They feel it's their job to intervene. Almost all of the secu- rity services ESPs surveyed—99%—report that they agree it is "their job" to intervene when they see bullying situations.

They need training on bullying prevention and intervention. While nearly all the security services ESPs surveyed report that their school district has a bullying policy, one quarter of them report that they have not received training on that policy.

They need to be invited and encouraged to join school committees on bullying prevention. Only 34% of the sur- veyed security services ESPs reported being involved in formal school teams, committees or prevention programs dealing with bullying. This is more than some other ESP job categories, but still leaves room for improvement, given their high rate of observing bullying.

ESPs report feeling slightly more connected to their school community than teachers, which influences bullying intervention. Connectedness is the belief by adults in the school that they are cared about as individuals and professionals involved in the learning process. Research has shown there is an important link between feeling connected to the school and being comfortable intervening with all forms of bullying among all types of students. The more staff members, including security services ESPs, feel connected to their school, the more likely they are to intervene and stop bullying when they see it.

They are likely to live in their school community. The ESP survey found that 56% of security services ESPs live in the school community where they work; this is considerably higher than the 39% of teachers who live in the community served by the school. This means that security ESPs know the students and their families, and can be an invaluable resource when seeking answers to bullying incidents.

Inform Yourself and Your Association

  • Visit www.nea.org/neabullyfree, a good go-to source for resources about how to help bullied students and how to prevent bullying in your school.
  • Seek input and collect data from other school staff to whom students go for support.
  • Ask your school district to provide training on the content of current policies for bullying prevention and intervention. Work with your local affiliate to ensure these trainings are scheduled at times that are convenient for security services ESPs to attend along with other school staff.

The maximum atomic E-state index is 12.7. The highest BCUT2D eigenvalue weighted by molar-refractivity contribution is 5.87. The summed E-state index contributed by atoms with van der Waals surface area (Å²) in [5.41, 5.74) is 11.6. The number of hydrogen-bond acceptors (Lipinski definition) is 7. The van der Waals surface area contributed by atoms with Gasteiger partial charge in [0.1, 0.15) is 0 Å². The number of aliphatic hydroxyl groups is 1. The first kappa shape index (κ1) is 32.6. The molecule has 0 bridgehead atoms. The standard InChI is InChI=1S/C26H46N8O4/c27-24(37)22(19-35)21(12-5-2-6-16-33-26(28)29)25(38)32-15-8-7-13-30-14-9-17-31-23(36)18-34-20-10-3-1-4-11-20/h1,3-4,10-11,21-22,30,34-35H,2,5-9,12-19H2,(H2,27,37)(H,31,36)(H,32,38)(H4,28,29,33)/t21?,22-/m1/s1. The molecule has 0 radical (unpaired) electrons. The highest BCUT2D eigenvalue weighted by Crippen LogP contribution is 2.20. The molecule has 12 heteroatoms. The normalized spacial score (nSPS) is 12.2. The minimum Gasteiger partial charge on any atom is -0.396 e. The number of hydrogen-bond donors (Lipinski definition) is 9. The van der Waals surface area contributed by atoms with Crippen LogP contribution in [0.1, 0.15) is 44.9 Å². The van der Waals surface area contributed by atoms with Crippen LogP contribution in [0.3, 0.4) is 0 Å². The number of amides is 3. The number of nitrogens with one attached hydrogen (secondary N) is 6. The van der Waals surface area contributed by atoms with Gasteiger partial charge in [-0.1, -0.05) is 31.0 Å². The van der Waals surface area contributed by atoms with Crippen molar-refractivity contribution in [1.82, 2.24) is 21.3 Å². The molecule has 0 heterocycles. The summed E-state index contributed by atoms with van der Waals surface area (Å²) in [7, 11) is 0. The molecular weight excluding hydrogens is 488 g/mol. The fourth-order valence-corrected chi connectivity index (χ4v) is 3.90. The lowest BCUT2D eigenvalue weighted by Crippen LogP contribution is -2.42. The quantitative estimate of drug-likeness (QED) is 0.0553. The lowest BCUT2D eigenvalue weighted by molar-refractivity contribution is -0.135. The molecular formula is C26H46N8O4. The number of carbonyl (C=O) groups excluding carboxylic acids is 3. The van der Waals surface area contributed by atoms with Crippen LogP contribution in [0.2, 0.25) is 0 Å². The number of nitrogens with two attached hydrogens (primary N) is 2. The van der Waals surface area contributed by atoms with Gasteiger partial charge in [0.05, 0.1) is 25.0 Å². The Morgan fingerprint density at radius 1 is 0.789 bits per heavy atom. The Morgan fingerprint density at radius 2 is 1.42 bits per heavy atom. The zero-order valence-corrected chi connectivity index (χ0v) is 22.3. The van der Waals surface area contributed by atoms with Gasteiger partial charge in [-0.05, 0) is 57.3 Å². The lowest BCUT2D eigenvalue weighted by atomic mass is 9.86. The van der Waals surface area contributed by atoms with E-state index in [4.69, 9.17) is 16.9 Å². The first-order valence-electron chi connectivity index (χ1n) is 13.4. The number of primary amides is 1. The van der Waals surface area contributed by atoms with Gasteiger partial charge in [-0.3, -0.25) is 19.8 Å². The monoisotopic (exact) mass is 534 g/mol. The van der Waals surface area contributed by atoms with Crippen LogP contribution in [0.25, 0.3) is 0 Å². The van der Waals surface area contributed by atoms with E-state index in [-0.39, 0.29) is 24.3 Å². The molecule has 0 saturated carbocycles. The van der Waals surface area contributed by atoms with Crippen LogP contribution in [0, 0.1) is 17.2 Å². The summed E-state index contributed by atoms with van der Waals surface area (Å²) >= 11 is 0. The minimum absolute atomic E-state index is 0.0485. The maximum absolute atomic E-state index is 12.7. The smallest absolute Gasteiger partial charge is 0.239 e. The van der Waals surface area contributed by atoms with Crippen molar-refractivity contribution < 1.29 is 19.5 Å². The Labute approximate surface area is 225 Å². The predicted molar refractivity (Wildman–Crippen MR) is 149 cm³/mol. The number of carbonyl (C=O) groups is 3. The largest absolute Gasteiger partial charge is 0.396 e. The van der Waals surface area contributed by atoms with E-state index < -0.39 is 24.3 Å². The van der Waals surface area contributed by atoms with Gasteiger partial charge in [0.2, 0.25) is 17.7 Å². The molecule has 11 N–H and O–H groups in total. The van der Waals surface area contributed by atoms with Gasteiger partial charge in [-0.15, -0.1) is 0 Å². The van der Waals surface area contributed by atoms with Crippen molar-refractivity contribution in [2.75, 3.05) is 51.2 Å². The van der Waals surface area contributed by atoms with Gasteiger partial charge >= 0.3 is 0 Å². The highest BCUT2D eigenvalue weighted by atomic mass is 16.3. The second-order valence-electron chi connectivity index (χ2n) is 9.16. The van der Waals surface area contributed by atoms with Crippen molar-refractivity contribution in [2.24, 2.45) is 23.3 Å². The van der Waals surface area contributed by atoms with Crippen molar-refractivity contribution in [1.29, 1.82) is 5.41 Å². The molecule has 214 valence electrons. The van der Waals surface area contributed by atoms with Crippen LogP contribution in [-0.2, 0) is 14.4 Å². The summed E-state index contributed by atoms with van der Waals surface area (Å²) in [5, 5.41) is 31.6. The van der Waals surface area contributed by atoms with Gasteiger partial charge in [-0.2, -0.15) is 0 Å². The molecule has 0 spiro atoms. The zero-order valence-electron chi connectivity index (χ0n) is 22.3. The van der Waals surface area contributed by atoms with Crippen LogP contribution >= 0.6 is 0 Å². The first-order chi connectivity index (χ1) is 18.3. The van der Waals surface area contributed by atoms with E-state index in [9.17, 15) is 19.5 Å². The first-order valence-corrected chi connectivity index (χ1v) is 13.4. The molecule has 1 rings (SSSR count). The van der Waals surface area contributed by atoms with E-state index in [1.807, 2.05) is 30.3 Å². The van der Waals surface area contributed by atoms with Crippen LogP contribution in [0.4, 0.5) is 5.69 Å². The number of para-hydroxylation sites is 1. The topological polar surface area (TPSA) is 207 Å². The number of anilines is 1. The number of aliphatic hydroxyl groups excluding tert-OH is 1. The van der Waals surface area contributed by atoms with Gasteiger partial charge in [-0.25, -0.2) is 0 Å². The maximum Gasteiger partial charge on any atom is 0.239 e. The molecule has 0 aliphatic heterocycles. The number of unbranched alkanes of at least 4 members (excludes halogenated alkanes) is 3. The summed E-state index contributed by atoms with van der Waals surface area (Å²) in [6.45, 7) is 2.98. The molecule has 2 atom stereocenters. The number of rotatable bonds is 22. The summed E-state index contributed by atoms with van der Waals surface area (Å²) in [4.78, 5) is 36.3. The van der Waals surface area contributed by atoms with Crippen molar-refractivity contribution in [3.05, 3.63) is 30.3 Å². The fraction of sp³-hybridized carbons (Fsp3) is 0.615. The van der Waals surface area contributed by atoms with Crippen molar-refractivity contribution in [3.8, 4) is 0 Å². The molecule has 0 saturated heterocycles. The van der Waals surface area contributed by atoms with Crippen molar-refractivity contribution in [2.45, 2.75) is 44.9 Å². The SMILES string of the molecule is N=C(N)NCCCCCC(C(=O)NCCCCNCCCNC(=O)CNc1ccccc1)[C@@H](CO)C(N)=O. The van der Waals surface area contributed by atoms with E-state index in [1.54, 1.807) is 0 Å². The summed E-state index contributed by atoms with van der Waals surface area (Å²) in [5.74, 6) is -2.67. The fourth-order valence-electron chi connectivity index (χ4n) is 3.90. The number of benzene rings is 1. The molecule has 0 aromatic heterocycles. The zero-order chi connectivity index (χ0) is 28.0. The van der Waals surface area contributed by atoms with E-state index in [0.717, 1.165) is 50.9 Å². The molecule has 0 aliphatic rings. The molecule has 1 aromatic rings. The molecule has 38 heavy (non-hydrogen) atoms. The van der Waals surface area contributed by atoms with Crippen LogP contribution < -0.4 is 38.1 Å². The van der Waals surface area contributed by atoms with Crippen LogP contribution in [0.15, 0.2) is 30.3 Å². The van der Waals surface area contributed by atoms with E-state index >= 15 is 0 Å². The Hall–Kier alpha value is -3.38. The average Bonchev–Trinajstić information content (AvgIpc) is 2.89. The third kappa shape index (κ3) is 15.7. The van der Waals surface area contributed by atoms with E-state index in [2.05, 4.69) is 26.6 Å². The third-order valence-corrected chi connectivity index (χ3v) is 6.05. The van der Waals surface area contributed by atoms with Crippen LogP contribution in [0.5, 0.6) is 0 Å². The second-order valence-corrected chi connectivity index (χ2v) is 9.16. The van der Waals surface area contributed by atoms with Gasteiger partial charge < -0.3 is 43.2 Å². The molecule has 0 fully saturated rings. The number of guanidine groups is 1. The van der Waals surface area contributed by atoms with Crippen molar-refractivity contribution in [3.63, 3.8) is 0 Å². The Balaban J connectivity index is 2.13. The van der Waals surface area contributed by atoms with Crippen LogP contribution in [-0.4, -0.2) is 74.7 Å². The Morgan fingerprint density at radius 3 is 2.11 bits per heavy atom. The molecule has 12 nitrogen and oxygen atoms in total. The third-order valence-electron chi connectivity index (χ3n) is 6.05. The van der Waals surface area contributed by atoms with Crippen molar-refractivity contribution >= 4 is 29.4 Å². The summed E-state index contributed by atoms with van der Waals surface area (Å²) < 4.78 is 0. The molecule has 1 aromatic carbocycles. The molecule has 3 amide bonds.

• Become involved in bullying prevention teams, committees and other activities at your school or Education Association.
  • Initiate meetings with other staff to share concerns about bullying in general or specific students in particular.
  • Acknowledge that you have a unique role to play in pre- venting student bullying and keeping all students safe

Resources

www.nea.org/neabullyfree
NEA’s official website for the NEA Bully Free: It Starts with Me campaign.

www2.ed.gov/about/offices/list/ocr/letters/ colleague-201010.html
Guidance on bullying from the U.S. Department of Education.

www.pta.org/bullying.asp
National PTA guide on safeguarding children from bullying.

www.nea.org/home/3207.htm
Education Support Professionals website with links to bullying resources, including the 2010 NEA Nationwide Study of Bullying.

www.stopbullyingnow.samhsa.gov
Educator Tip Sheets are available, such as: How to Intervene to Stop Bullying: Tips for On-the-Spot Intervention at School.

http://www.nasro.org
The National Association of School Resource Officers (NASRO), a non-profit established in 1991, is an organization for school-based law enforcement officers, school administrators, and school security/safety professionals working as partners to protect students, school faculty and staff, and the schools they attend.

 

 

 

Take the Pledge:

Take the pledge to change school climate and let’s make our schools Bully Free!

Advertisement

Advertisement